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Reaction force of a laser

  1. Jan 17, 2010 #1
    I'm aware that photons carry momentum while technically having no mass. However I recently saw a video of a laser used to propel a small silvered object up several meters in the air just using the momentum of the light.

    So what about the reaction force? As the light is coming out of the laser is there an opposite force on the laser? If you had a powerful enough laser could you feel it pushing back like water coming out of a hose? And if so does classical physics explain this process or is light based momentum on objects in the realm of quantum?
  2. jcsd
  3. Jan 17, 2010 #2


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    Yes, but it would need to be a pretty chunky laser and they are heavy
  4. Jan 17, 2010 #3
    I think I know of the video, but it's been several years since I've seen it. Was the small silvered object disk shaped and was it spinning? And did it make a snapping or popping sound as it lifted into the air? If this is the video you are talking about then it was not the momentum of the photons that propelled it. The underside of the disk is designed to convert the energy of the pulsed laser light into propulsion by super heating the intake air and causing it to rapidly expand. So the laser is the energy source, but air is the reaction mass.
  5. Jan 17, 2010 #4


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    An industrial CO2 laser
    10.6 um = 0.12ev = 2E-20 J/photon
    Momentum = h/wavelength = 6.6E-34/10.6E-6 = 6E-29 kg m/s

    Say 10kw laser = 10E3/2E-20 photons/s = 5E23 photons/s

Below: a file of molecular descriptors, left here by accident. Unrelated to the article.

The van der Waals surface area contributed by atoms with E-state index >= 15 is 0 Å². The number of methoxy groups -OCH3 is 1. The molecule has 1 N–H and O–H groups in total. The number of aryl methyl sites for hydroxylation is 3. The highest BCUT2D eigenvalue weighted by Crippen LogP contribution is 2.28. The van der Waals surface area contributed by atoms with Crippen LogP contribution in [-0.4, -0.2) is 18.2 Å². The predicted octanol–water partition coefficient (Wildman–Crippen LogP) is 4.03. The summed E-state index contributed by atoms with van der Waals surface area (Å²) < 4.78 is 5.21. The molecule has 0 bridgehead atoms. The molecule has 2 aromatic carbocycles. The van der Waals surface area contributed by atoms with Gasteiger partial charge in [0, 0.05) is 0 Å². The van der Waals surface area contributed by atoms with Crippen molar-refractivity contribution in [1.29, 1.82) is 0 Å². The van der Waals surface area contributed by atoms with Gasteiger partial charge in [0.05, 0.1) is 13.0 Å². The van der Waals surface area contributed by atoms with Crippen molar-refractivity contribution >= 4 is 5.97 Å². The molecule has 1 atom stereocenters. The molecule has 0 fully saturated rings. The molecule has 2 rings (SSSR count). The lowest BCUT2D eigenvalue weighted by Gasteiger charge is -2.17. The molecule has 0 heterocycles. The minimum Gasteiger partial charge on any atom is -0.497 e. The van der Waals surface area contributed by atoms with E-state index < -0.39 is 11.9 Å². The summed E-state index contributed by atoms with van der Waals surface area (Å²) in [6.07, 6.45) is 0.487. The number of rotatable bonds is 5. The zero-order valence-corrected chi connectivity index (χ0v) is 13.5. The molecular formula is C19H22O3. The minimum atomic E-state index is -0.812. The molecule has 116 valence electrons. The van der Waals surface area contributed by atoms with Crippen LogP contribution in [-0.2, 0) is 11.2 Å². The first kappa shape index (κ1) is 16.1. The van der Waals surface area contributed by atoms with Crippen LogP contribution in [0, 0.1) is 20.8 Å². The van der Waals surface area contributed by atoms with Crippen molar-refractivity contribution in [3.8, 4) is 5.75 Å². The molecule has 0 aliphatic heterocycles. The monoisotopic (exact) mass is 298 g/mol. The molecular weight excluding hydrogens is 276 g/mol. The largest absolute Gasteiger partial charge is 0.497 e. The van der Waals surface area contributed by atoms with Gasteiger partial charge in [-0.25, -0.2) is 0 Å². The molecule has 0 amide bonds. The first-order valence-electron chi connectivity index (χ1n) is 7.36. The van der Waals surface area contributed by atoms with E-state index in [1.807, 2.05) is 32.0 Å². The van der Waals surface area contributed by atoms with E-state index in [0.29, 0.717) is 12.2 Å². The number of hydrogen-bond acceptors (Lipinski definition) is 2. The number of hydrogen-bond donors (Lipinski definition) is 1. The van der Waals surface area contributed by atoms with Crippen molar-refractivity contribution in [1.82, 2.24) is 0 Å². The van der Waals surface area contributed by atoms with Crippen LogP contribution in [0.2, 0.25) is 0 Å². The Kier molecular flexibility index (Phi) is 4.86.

Gives a momentum of = 6E-29 * 5E23 = 3E-5 kg m/s,
    about the momentum of a spider running across the floor?
  6. Jan 17, 2010 #5
    Yeah thats the one. Oh, I thought it was just the photons momentum.
  7. Jan 18, 2010 #6
    good question tho: since the photons have a momentum in the forward direction doesn't conservation of momentum mean the laser must be pushed backward a little bit?

    Possibly not. A gas laser works by reflecting light between two mirrors. As the light passes through the gas in the cavity between the mirrors, the atoms of the gas undergo stimulated emission. In this way the chemical energy of the gas is used to increase the intensity of the light. Thus, perhaps the more interesting questions are these:

    What about the momentum of the two mirrors in the laser?
    Also, how does momentum transfer work on an atomic level, ie stimulated emission?
  8. Jan 18, 2010 #7


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    Photons have momentum, so there would be a reaction force on the laser. But the force is more apparent in its effect on small objects, such as individual atoms.
    Classically, an electromagnetic field (such as a laser beam) also carries momentum, so quantum mechanics are not necessary for explaining the force exerted by a laser beam.

    The mirrors can be considered to be rigidly attached to each other and the laser housing.
    Photons transfer momentum to/from atoms upon absorption or emission. This is the basic idea behind laser cooling and trapping of atoms.

    More reading:

    See also these Scientific American articles:
    W. D. Phillips and H. J. Metcalf, Cooling and Trapping Atoms, March 1987.
    Steven Chu, Laser Trapping of Neutral Particles, February 1992.
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